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HomeWorld NewsEuropean NewsHungarian President Resigns Over Controversial Pardon Decision in Child Abuse Case

Hungarian President Resigns Over Controversial Pardon Decision in Child Abuse Case

Hungarian President Katalin Novak, announced her resignation during a live television broadcast, following intense backlash over her decision to grant clemency to a man involved in a child sexual abuse case cover-up.

President Novak faced mounting criticism after it was revealed that she pardoned a man convicted of coercing children into retracting allegations of sexual abuse against a director of a state-operated children’s home.

Protests demanding her resignation had been gaining momentum across Hungary.

In a public apology, the 46-year-old president admitted to making a grave error in exercising her pardon authority.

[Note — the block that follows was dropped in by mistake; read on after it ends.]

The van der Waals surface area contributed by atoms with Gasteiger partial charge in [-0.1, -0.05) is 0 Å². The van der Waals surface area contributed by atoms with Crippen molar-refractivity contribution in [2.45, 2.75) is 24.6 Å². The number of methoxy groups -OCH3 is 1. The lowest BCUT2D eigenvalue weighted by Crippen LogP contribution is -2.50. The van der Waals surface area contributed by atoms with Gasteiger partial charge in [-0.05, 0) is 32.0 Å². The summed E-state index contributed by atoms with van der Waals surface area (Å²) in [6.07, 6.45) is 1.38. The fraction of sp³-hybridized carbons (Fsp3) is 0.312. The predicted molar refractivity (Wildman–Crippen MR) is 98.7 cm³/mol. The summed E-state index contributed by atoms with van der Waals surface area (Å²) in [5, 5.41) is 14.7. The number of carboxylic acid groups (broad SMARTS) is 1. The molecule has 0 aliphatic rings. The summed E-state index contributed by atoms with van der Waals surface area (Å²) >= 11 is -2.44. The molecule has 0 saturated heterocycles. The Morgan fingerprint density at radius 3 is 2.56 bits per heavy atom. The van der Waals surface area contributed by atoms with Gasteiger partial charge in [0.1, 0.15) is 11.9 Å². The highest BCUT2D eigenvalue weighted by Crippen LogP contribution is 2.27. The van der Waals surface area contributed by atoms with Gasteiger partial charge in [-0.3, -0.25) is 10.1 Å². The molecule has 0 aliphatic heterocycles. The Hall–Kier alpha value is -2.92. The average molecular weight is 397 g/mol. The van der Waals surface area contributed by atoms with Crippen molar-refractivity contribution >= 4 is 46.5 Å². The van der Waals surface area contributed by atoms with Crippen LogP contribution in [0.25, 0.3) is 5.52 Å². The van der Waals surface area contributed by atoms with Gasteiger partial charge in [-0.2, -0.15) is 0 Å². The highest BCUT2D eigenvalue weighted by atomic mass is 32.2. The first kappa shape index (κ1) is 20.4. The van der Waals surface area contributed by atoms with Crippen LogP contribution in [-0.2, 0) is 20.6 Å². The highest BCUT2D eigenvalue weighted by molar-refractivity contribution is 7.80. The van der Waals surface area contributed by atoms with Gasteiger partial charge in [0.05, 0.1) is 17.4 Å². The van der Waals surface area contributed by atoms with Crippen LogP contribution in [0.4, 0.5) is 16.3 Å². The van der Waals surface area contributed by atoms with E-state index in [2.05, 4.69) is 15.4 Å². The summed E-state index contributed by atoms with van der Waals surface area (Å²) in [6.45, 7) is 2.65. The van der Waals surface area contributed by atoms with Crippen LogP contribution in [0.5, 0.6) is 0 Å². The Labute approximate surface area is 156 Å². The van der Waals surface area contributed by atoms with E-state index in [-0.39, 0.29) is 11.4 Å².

Judit Varga, the former justice minister who sanctioned the pardon, also stepped down from her new role leading the European elections campaign for Prime Minister Viktor Orban’s ruling Fidesz party.

The controversy erupted when Hungarian media exposed the names of 25 individuals pardoned by President Novak during a visit by Pope Francis to Hungary last April.

Among those pardoned was the deputy director of a children’s home near Budapest, convicted of compelling children to retract abuse accusations against the home’s director, himself serving an eight-year sentence for child abuse.

While opposition parties and protesters had been demanding Novak’s resignation, her sudden decision to step down took many by surprise.

Novak, a prominent figure in Fidesz and a rare female leader in Hungary’s male-dominated political landscape, has been a key ally of Prime Minister Orban, previously serving as his family minister.

Her resignation marks a significant development in Hungarian politics, igniting a major scandal for Orban’s nationalist government, known for its emphasis on traditional family values.

Addressing the nation on live television, Novak expressed regret for the lack of transparency surrounding the pardon, acknowledging that it had undermined public trust and the government’s stance on combatting paedophilia.

“I made a mistake, as the pardon and the lack of reasoning were conducive to triggering doubts about the zero tolerance that applies to paedophilia,” Ms Novak said.



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